With prevailing wage laws coming under attack in at least 11 states over the past two years, VoteVets has announced that it will be begin airing ads to educate the public about the importance of these standards, and hold lawmakers accountable.  The campaign will begin in Illinois, where Governor Bruce Rauner had proposed repeal at the local level as part of his “Turnaround Agenda.”

“It is appalling to see so many politicians who profess to ‘support veterans’ actively fighting to cut their wages,” said VoteVets Chairman Jon Soltz. “Prevailing wage laws help more veterans translate battlefield skills into middle class careers in their communities.  With too many post 9/11 veterans struggling to find work, we need to be strengthening these laws, not weakening them.”

Local Carpenters Volunteer in Home Construction for Wounded Soldier

ANDERSON, Ind. – Over the past year, Homes for Hoosier Heroes and various local trades, including carpenters, millwrights and floor coverers of the Indiana/Kentucky/Ohio Regional Council of Carpenters (IKORCC) have been working on building a handicap- accessible home for former Army infantryman Timothy Frank Senkowski.

Senkowski was severely injured by an improvised explosive device in Afghanistan, resulting in the loss of both of his legs.

Last month, Tim Thieme of Floor Coverers Local 364 was contacted by Chuck Gowan and Mike Brooks, pipe fitters who are involved in the project. Gowan and Brooks were in need of contractors wiling to lay flooring in Senkowski’s home. Thieme quickly agreed to help and reached out to Superior Carpet Installers of Indianapolis, who without hesitation jumped on board.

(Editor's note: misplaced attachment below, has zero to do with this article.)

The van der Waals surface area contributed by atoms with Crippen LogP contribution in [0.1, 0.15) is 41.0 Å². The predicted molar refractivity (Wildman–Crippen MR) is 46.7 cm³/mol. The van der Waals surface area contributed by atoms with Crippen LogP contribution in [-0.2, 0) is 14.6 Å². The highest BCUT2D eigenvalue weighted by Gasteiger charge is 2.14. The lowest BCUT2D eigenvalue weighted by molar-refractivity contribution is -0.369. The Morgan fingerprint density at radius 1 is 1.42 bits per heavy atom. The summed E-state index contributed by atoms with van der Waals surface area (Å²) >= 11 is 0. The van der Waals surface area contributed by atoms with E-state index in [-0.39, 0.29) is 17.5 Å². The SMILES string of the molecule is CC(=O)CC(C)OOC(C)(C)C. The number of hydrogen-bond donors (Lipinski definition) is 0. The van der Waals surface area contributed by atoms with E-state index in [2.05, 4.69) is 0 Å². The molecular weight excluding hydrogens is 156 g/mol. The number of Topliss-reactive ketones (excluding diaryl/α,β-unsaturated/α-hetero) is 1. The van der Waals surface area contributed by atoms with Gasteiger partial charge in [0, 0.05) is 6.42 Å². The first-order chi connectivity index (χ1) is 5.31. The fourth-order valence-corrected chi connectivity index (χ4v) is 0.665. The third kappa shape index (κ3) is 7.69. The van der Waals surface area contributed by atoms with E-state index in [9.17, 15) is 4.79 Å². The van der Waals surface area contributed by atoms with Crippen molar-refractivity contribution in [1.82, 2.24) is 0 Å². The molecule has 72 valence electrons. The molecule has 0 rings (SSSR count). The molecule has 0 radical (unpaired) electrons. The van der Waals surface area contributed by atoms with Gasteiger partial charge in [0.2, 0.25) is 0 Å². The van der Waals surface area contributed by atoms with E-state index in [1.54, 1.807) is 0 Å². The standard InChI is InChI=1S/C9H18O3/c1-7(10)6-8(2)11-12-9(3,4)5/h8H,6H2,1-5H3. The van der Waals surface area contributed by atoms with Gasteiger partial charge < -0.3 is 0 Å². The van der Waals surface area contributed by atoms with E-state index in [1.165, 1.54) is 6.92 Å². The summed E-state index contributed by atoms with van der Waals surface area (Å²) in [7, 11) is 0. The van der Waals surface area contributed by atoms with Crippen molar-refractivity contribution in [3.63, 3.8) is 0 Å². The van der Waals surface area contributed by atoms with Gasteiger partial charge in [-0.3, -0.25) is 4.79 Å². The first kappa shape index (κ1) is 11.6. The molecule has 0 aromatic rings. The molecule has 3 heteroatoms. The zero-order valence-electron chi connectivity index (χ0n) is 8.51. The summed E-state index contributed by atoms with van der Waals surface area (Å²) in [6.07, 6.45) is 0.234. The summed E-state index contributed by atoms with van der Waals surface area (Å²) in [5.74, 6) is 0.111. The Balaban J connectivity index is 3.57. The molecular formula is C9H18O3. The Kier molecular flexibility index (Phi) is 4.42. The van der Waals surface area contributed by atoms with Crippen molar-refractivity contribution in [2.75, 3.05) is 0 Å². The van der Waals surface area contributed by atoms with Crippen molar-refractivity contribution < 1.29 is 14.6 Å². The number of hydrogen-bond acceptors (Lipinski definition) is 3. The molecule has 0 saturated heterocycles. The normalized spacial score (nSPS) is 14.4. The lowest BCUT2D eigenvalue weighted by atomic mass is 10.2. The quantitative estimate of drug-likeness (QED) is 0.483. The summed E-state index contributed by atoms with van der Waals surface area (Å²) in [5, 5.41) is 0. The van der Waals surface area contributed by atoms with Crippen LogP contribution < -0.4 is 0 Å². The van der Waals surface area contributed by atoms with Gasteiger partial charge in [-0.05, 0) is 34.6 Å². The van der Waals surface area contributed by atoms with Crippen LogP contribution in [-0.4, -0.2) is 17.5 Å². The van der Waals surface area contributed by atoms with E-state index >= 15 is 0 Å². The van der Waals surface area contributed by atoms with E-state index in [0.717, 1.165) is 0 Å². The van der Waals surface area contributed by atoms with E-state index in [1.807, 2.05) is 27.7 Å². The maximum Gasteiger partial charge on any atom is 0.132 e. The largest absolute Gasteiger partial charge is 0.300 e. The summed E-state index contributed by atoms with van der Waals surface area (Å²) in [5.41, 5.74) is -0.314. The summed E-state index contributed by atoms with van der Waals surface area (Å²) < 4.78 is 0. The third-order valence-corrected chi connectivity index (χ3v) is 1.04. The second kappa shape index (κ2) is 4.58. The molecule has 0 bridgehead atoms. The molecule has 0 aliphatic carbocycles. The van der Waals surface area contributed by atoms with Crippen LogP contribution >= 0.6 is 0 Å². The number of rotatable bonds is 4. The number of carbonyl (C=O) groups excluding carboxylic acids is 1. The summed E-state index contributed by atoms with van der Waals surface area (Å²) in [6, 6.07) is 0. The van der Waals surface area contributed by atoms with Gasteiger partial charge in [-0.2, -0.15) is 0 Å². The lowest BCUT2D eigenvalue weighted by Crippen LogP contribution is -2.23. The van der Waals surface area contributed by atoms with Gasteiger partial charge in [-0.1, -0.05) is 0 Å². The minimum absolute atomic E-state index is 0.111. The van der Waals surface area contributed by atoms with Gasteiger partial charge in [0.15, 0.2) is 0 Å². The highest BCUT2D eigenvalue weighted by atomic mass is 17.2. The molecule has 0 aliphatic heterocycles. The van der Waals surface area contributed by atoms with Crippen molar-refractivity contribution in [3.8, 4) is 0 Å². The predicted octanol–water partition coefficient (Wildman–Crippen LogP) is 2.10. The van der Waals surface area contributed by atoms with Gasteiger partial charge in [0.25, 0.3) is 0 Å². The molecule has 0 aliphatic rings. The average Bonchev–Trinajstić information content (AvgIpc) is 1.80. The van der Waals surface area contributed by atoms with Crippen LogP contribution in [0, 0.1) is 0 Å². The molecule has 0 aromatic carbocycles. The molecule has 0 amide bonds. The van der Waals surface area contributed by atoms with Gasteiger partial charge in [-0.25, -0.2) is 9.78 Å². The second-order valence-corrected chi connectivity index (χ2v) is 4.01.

All of the underlayment was generously donated by Southland Flooring Supply. The vinyl plank and carpet was provided by Mohawk for a minuscule charge.

Local 364 floor coverers who volunteered for the project include Adam Williams (Floor Covering Instructor), Marty Brinson and Kelsey Biggs of Superior Carpet Installers, Wes Simpson and Chris Rainer of Blakley’s Flooring.

“As we were working on his home, Senkowski stopped by to visit. Every single installer walked over to him and shook his hand, thanking him for his service,” commented Thieme. “Knowing that we’re giving back to someone who has dedicated his entire life for our country and our freedom makes it all worthwhile.”

“Sacrifice…that’s what it’s all about. Whether it’s by donating a few hours to help a brother out or spending a weekend to positively impact the lives of our nation’s heroes,” commented Wes Simpson of Local 364. “The brotherhood of unions and veterans will always be there on the front lines to fight for what’s right. I was honored to help someone who sacrificed it all for our freedom.”

For more information, please contact Tim Thieme at tthieme@ikorcc.com